What, if anything, can be done to help rebuild Armstrong’s image? Lance Armstrong, after all, isn’t just a man. He’s a marketable brand, too. Since it launched in 1997, his foundation Livestrong (formerly known as the Lance Armstrong Foundation) has raised more than $470 million for cancer awareness and research. So I asked four professionals in brand management, public relations, and consulting what advice they would give to Armstrong to help salvage what’s left of Brand Lance.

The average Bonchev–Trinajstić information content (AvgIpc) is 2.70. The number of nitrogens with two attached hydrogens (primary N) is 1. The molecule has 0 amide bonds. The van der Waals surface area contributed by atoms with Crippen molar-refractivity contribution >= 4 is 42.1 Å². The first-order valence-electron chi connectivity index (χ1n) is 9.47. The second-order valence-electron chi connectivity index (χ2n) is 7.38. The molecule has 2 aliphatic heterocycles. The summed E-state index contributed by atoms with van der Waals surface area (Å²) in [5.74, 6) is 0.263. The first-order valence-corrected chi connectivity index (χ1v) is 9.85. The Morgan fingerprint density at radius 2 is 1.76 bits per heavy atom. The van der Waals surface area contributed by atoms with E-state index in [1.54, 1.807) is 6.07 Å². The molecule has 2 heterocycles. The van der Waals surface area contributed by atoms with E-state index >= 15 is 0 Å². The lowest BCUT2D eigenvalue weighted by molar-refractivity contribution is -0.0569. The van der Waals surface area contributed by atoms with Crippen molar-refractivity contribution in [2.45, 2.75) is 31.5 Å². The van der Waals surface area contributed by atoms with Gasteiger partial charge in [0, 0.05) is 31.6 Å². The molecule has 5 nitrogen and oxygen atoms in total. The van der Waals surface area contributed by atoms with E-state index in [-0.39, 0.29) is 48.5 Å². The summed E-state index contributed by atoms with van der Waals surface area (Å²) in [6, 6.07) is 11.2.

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Horrifically but undeniably, a dark, cynical leap into the deepest moral abyss seems to be exactly what Lance Armstrong’s career really was. Together with almost everyone who had been a fan and admirer of Armstrong’s achievements, both athletic and philanthropic, I’ve been wrestling with painful, complicated feelings of anger, sorrow, and disillusionment as the totality of his disgrace sinks in. But as a magazine journalist once deeply invested in covering the Armstrong era in cycling, I also feel a shock of self-recrimination as I struggle to reconcile my part in lionizing a man who, in hindsight, was almost certainly a cheat and a liar of breathtaking audacity and shamelessness. How could I have characterized the rumors and accusations that Lance relied on banned performance-enhancing drugs and techniques as part of a “myth”?
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